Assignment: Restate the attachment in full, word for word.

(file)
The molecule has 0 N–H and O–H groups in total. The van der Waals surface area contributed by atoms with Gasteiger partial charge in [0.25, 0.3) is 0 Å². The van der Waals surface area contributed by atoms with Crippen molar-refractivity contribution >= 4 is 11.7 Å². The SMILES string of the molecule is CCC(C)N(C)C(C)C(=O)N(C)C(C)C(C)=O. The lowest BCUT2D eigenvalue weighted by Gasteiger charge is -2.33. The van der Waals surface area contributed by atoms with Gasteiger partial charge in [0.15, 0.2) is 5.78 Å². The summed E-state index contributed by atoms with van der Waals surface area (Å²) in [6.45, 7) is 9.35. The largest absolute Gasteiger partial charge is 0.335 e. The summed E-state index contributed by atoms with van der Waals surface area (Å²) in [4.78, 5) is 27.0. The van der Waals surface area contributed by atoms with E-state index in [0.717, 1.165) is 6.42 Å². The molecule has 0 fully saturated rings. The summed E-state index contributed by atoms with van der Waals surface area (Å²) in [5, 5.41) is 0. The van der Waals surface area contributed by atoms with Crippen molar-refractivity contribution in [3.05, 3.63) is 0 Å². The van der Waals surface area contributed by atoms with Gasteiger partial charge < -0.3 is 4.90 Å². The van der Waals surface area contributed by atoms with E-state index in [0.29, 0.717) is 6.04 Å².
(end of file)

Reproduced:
The molecule has 0 N–H and O–H groups in total. The van der Waals surface area contributed by atoms with Gasteiger partial charge in [0.25, 0.3) is 0 Å². The van der Waals surface area contributed by atoms with Crippen molar-refractivity contribution >= 4 is 11.7 Å². The SMILES string of the molecule is CCC(C)N(C)C(C)C(=O)N(C)C(C)C(C)=O. The lowest BCUT2D eigenvalue weighted by Gasteiger charge is -2.33. The van der Waals surface area contributed by atoms with Gasteiger partial charge in [0.15, 0.2) is 5.78 Å². The summed E-state index contributed by atoms with van der Waals surface area (Å²) in [6.45, 7) is 9.35. The largest absolute Gasteiger partial charge is 0.335 e. The summed E-state index contributed by atoms with van der Waals surface area (Å²) in [4.78, 5) is 27.0. The van der Waals surface area contributed by atoms with E-state index in [0.717, 1.165) is 6.42 Å². The molecule has 0 fully saturated rings. The summed E-state index contributed by atoms with van der Waals surface area (Å²) in [5, 5.41) is 0. The van der Waals surface area contributed by atoms with Crippen molar-refractivity contribution in [3.05, 3.63) is 0 Å². The van der Waals surface area contributed by atoms with Gasteiger partial charge < -0.3 is 4.90 Å². The van der Waals surface area contributed by atoms with E-state index in [0.29, 0.717) is 6.04 Å².